Prospective robotics users can get their equipment directly from vendors or through integrators. Online resources have also emerged to aid adopters of automation. T.I.E. Industrial announced in October 2022 that it had acquired Robots.com and the RobotWorx name.
“This acquisition comes at a critical time, as the market for robotics is experiencing 25% and higher growth per year in certain industries,” stated Tony Wisniewski, CEO of T.I.E., at the time. “Our company is uniquely positioned to take advantage of that growth with a proven, repeatable solution to help ease supply chain delays and labor shortages.”
The global market for industrial robotics could grow to $81.4 billion by 2028 at a compound annual growth rate (CAGR) of about 1.8%, estimated Zion Market Research.
“Customers will need resources like Robots.com to explore robotic equipment, and T.I.E. Industrial is ready to assist users in adopting or expanding automation in their factories,” Wisniewski said.
T.I.E. Industrial refurbishes robots
T.I.E. Industrial is a leading aftermarket supplier of CNC parts and repair services. The LaVergne, Tenn.-based company claimed that its “integration-ready” approach to refurbished robot sales can reduce the cost of ownership.
“T.I.E.” stands for “Tennessee Industrial Electronics,'” noted Wisniewski. For more 35 years, the company has diagnosed and repaired CNC machines and general automation parts from FANUC, Siemens, Mitsubishi, ABB, and more than 200 other manufacturers.
“I came from an industrial engineering background, starting my career in compressors and pumps at Ingersoll Rand,” Wisniewski told Robotics 24/7. “I worked in the aftermarket side of the business, then in global operations and human augmentation at ABB. I also worked at Caterpillar, and the common thread was the aftermarket side of the business.”
T.I.E. asserted that its customization of hardware and software will “make integration faster, easier, and more cost-effective for smaller manufacturers looking to automate.” It said it contributes to the “circular economy” and sustainability by reusing, recycling, and refurbishing equipment.
RobotWorx built a 'one-stop shop'
“As we moved into the robotics space, when we started conversations with new customers, the 800-lb. in the digital tools space was Robots.com,” recalled Michael Bush, vice president of marketing at T.I.E. Industrial.
“We found a lot of common links between CNC machines and automation, and we've been building out our capabilities over the past five years,” he said. “RobotWorx had done a fantastic job with content, complementing FANUCworld.com, our CNC site.”
“When the previous owners of RobotWorx were closing up shop, we took it from there, because it would have been difficult to build a long-term marketing plan to compete with Robots.com,” Bush said. “RobotWorx was based in Ohio, and we're in Tennessee and Michigan.”
With its decades of experience in robotics sales, repair, and service, T.I.E. said its acquisition of Robots.com makes it an “end-to-end partner in manufacturing automation.” The company also hired one of its former employees, said Bush.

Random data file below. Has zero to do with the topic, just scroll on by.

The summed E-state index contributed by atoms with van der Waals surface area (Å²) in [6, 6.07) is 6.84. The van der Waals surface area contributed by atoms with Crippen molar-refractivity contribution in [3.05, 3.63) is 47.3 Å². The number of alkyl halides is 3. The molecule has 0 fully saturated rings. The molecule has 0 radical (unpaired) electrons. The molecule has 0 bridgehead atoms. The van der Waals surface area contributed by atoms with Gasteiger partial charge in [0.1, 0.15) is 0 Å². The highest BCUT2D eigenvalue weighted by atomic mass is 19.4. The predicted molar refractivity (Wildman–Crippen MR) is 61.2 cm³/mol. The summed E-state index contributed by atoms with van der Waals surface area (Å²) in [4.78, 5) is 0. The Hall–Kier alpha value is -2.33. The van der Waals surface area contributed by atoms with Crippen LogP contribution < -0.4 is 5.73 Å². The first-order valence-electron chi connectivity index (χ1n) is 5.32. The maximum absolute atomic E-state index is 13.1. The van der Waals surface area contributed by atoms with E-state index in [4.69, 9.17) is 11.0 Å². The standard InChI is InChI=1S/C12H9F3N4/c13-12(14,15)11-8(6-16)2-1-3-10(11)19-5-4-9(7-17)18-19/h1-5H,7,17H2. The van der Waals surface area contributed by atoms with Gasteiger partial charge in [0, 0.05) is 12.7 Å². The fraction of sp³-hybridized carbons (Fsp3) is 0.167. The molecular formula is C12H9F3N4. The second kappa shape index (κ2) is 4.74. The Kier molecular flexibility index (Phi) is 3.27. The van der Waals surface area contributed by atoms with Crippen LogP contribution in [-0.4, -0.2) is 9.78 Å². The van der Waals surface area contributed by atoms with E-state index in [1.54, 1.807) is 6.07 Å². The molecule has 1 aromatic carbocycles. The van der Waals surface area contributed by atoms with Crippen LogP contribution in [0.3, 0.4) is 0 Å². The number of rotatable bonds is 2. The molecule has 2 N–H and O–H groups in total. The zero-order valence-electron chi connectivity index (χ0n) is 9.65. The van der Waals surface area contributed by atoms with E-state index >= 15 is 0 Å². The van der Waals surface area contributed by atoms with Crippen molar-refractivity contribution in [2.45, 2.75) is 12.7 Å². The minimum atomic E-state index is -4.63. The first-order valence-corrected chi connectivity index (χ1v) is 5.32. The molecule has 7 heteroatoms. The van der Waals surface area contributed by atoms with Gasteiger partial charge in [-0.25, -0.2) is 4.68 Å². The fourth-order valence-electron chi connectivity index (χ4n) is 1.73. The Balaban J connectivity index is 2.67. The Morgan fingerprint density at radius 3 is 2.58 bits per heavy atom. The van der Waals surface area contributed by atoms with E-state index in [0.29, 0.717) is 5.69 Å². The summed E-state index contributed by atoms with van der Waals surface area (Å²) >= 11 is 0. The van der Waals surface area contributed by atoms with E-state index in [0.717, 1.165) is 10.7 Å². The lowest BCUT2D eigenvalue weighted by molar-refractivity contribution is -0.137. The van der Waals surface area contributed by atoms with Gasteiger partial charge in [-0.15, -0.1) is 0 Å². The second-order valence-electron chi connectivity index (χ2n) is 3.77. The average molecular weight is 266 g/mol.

In addition to its purchase of certain assets of Robots.com, T.I.E. said it acquired The Parker Group in 2016 and MASTER Robotics in 2018 to become “one of the largest OEMs in the industry.”
“T.I.E. is our main supplier for refurbished and new robotics equipment,” said Norbert Christ, president of NCT Inc., an engineering company in Tilton, Ill.
“We have partnered with them for three years and depend on their responsiveness, technical support, and on-time delivery to remain competitive,” he said. “With current very long lead times at most robotics companies, T.I.E. Master Robotics has most of what we need in stock or can deliver it within pre-COVID lead times.”
Robots.com gets renewed
”We're in the process of implementing our long-term vision for making Robots.com more valuable,” said Bush. “The first phase is to make it look more like one of our sites, with a slight revamping and rebranding. We also wanted to make it easier for customers to contact us through the site.”
In the next phase, T.I.E. Industrial will combine offerings but not sell integration services. “We have the product and application expertise to go further than just a robot wholesaler, but we're not integrators,” Bush said. “We're adding headcount for this resource to help realize growth over the next year.”
Robots.com will continue to offer parts and repair services, as well as field service.
“We see an opportunity to be a marketplace, and we want to support a lot of different ideas around automation,” added Wisniewski. “Other companies can participate, including our integrator partners, the OEMs themselves, and providers of ancillary services.”
“Robots.com has a good name in our space, and that's what we intend to build on,” he said. “As the industry matures, there's a need for predictive maintenance, but facilities don't have the expertise they used to—engineers who knew all their equipment inside and out and how to collect, use, and share data, so there's an educational element to our site as well. We're really excited about it.”
“It's like we've rescued a grand old mansion at the end of the block,” observed Bush. “The previous owners put a ton of effort into this site, and I'm glad that we're able to save that content and take it further.”